For the second stage of the event the delegations came downstairs, and onto the stage of the auditorium, where they were welcomed with thunderous applause by over 700 other young people from the department of the West (Port-au-Prince and surrounding areas), who gathered in the auditorium to welcome the national delegates and to officially launch this Youth League.
Much of the organizing to launch the Youth League was done by young UNIFA graduates together with the leadership of the Foundation. These young doctors who began their medical training at UniFA before the 2004 coup d’etat, and then finished their training in Cuba, are now back in Haiti and have been central to all the AFD’s efforts to assist in the wake of the earthquake. This initiative also builds on the Foundation’s efforts over the past year to empower young people to be at the forefront of service in wake of the quake (though mobile clinics staffed by young doctors, mobile schools staffed by young high school and college graduates, and our youth-led mental health project Soulaje Lespri Moun, and the the reopening of UNIFA ).
The launching of this youth league represents the determination of all the young people who have came together on February 3, to offer their energy, creativity, and vitality towards a new Haiti.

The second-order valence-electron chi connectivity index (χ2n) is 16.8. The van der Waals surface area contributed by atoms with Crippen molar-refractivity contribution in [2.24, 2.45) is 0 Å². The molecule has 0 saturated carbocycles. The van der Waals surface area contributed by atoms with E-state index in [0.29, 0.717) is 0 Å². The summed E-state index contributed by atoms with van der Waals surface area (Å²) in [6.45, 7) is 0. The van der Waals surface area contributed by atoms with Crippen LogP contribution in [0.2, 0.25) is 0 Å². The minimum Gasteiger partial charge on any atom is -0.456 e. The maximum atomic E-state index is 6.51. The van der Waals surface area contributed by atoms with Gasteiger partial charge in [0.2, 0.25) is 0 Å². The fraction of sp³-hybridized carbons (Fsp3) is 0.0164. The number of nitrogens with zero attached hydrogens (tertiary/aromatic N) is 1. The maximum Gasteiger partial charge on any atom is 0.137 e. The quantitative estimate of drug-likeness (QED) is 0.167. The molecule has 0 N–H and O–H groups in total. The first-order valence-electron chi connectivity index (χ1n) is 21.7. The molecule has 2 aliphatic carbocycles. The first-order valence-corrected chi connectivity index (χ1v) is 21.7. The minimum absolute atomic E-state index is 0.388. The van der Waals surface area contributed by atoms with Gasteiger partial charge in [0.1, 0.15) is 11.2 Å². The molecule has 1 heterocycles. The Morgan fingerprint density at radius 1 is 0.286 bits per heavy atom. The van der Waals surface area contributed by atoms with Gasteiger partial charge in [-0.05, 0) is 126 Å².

Rose Yvica Roche Volcy and Yves Merry Stuart Roche were the MC’s for the ceremony in the auditorium. Hancy Pierre Louis, professor of economics and former Vice Governor of the Central Bank, gave a presentation on Haiti’s economy.
Wladimir Constant, spoke again on the centrality of youth leadership, and Toussaint Hilaire, the Director of the Arsitide Foundation spoke about the importance of youth gaining confidence in themselves through service to the country and offered perspectives on the kinds of civic and service projects the Youth League might undertake, such as literacy programs for adults, and educational projects for children who are not in school.
Joseph Marc Anderson, a youth representative then spoke on behalf of the league and presented its charter to those present.
A cultural presentation by Kolonb Dor, the youth troupe of the Aristide Foundation followed.
We look forward to seeing this new organization evolve and flourish. Only Haitians can rebuild Haiti.
On January 7, 2011 the Aristide Foundation organized a clinic for 400 people who were injured or lost limbs as a result of the earthquake. Over 5,000 people are estimated to have lost a limb as a result of injuries sustained during the earthquake. The group gathered in the auditorium of the Aristide Foundation on the morning of the 7th. Each person then received a consultation with a doctor. Four orthopedists, two surgeons, and 15 general medical doctors (most of whom are former UniFA students, trained in Cuba) offered their services for the day.
After the consultation, crutches, wheel chairs, walker and canes for the elderly, were distributed free of charge to those in need of them. Most of the equipment we distributed came from a gift facilitated by Haiti Emergency Relief Fund, we thank them for enabling us to some help to those in need.
This event was the first in a series of events planned this week to mark the anniversary of the quake through service to the survivors.